Oh Boy, I Hate That

It was the annual CrossFit Games a couple of weeks ago.  Kind of like the “Olympics of CrossFit,” this annual competition is held in California every year, and hosts the best CrossFitters from around the world to determine the title of “Fittest on Earth” through several days of grueling events. For the average CrossFitter like myself, it’s a chance to marvel at the athleticism involved; competitors performing movements that we do day in and day out at the gym, but doing it far faster and far heavier than we can ever hope to do.  But we hope anyways.  And we cheer.  And we dream.

CrossFit has a big presence on Social Media, so there’s lots of public opinion on display.  And I’ve been shocked and saddened at some of the comments about the appearance of the female competitors.  “Too muscular,” “too manly,” “not feminine.”  Predictably, I did not come across one negative comment about the bodies of the male athletes.  Oh boy, I hate that.

Brooke Ence, a 25-year-old rookie CrossFit Games competitor, won the one-rep-max clean and jerk event.  She cleaned a 242lb barbell up to her shoulders and jerked it over her head.  242 pounds.  My max deadlift is 226 lbs and I have been doing CrossFit for more than five years- and she took 242lbs and put it over her head.  This is a display of athletic power that few people can ever hope to achieve.  It was also a 12-pound personal best for her; a testament to her training and the influence of an energetic stadium crowd.

brooke ence

I think she looks like Barbie.  But not a Barbie that is so disproportionate that she would tip over if she were a real person- rather, a Barbie that has worked hard to make herself into an incredible athlete and reach her goals doing something she loves.  Yes, she has more muscle than the average woman.  And it’s that muscle that allows her to do these amazing things.  She has trained for years for that muscle and I wish that the naysayers would look at it from another side.  I’m looking at it from the eating disorder side.

It’s no secret that I’ve battled eating disorders and body image issues throughout much of my life.  I’ve also been successfully fighting this battle since I began CrossFit in 2010.  I no longer view my body as a series of measurements and numbers on a scale- I view it as capacity in the gym and in my life.  I look at how fast I can run, how much I can lift, how high I can jump.  I look at how my fitness transfers into living a healthier life.

I strive to be strong instead of striving be skinny.  This is a big shift for me.  Imagine if we could make this shift happen for the thousands upon thousands of teenage girls and adult women watching the CrossFit Games.  Could we change the world?  Well, we could change their worlds.

This Thing Called ‘The Open’

Maybe you’ve heard of the Crossfit Open.  Maybe you haven’t.  But I want to inspire you, I want to motivate you, I want to raise your spirits.  So let me tell you about this thing called ‘The Open’.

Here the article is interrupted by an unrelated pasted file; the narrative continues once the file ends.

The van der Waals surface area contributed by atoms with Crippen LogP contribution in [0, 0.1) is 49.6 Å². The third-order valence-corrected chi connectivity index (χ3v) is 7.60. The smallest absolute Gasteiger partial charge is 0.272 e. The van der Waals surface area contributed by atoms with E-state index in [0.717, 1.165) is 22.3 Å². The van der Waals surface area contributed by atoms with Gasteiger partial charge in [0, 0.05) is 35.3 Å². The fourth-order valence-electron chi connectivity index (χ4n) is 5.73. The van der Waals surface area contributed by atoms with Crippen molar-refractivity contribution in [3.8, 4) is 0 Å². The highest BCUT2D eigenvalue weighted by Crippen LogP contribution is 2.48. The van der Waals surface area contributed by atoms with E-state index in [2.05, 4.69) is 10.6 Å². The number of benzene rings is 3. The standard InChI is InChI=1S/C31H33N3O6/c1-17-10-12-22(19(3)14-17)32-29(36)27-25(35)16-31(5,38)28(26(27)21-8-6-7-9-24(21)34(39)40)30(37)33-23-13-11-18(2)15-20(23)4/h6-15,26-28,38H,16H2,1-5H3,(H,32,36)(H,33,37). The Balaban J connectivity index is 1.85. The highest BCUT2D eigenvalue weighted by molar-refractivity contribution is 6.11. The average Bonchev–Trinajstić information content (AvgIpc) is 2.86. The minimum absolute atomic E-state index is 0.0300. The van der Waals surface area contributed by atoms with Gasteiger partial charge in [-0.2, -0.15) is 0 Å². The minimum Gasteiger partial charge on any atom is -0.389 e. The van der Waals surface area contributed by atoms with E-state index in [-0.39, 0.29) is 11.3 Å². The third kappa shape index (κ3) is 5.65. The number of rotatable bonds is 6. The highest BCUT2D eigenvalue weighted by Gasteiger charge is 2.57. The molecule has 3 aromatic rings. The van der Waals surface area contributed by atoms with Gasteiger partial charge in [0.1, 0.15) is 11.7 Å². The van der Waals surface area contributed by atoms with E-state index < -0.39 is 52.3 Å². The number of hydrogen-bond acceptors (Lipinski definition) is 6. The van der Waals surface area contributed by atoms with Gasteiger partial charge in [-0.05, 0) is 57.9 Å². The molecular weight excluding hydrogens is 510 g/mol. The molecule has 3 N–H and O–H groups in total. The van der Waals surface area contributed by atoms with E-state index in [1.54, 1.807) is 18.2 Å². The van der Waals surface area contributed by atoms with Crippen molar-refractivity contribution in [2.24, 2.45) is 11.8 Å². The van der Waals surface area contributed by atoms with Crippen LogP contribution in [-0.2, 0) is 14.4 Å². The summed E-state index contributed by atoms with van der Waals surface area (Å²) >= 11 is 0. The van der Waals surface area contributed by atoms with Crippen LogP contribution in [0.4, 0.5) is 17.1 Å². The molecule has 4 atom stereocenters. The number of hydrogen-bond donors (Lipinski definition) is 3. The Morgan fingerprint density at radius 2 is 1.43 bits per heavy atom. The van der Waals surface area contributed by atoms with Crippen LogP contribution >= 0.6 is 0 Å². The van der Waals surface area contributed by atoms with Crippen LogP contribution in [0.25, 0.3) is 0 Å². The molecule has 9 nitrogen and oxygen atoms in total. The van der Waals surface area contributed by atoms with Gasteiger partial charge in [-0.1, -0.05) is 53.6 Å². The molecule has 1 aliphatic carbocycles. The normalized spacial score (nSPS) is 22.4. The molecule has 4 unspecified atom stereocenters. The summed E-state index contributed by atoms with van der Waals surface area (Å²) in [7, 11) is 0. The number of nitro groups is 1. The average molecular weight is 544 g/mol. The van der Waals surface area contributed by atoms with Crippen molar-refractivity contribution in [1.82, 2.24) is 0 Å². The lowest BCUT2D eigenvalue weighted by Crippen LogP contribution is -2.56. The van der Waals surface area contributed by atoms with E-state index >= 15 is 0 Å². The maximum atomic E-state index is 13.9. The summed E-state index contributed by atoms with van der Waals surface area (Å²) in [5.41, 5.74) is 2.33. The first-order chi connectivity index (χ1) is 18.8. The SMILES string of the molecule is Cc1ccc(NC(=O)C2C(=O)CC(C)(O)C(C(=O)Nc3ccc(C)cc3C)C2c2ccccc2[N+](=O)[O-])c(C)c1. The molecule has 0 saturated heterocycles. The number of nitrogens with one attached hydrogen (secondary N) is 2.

crossfit-logo-games-blackThe Crossfit Open is a worldwide competition in which 130 000 Crossfitters have registered, paid their $20, and are completing one workout per week for five weeks (we just finished week 3), as dictated by Crossfit Headquarters.  Competitors submit their scores to an online leaderboard and the fun begins.  Top-scoring competitors will advance to their respective Regional competitions, with the ultimate  goal being to qualify for the Crossfit Games, the ‘Olympics of Crossfit’, in California in July.

Although I’ve been Crossfitting for three years, this is the first time I’ve entered the Open, as I’ve always been very pregnant or newly post-partum in year’s past.  And as an average Crossfitter, I will definitely not advance to Regionals.  But a funny thing has happened along the way.  I have gotten really into it.  No, I mean really into it.  I’ve bookmarked the Crossfit Games leaderboard on my computer, I watch elite competitor’s video submissions, I get nervous on Tuesdays for Wednesday’s workout announcement, and I check the scores of people I know and names I recognize.

It’s shown me what I’m physically capable of.

It’s shown me what I’m mentally capable of.

It’s made me feel like part of a team, through accountability, support, and friendship.

It’s made me feel pride in myself and confidence in my abilities.

It’s made me strong, healthy, inspired, and hopeful.

It’s made me cry, it’s made me laugh, it’s made me scared, it’s made me excited.

It’s broken me down and built me right back up.

But this post is not about the Crossfit Open.  This post is about challenging yourself.  This post is about stepping outside of your comfort zone.  This post is about changing the impossible to the possible.  So challenge yourself.  Step outside of your comfort zone.  Change the possibilities.  And see what happens.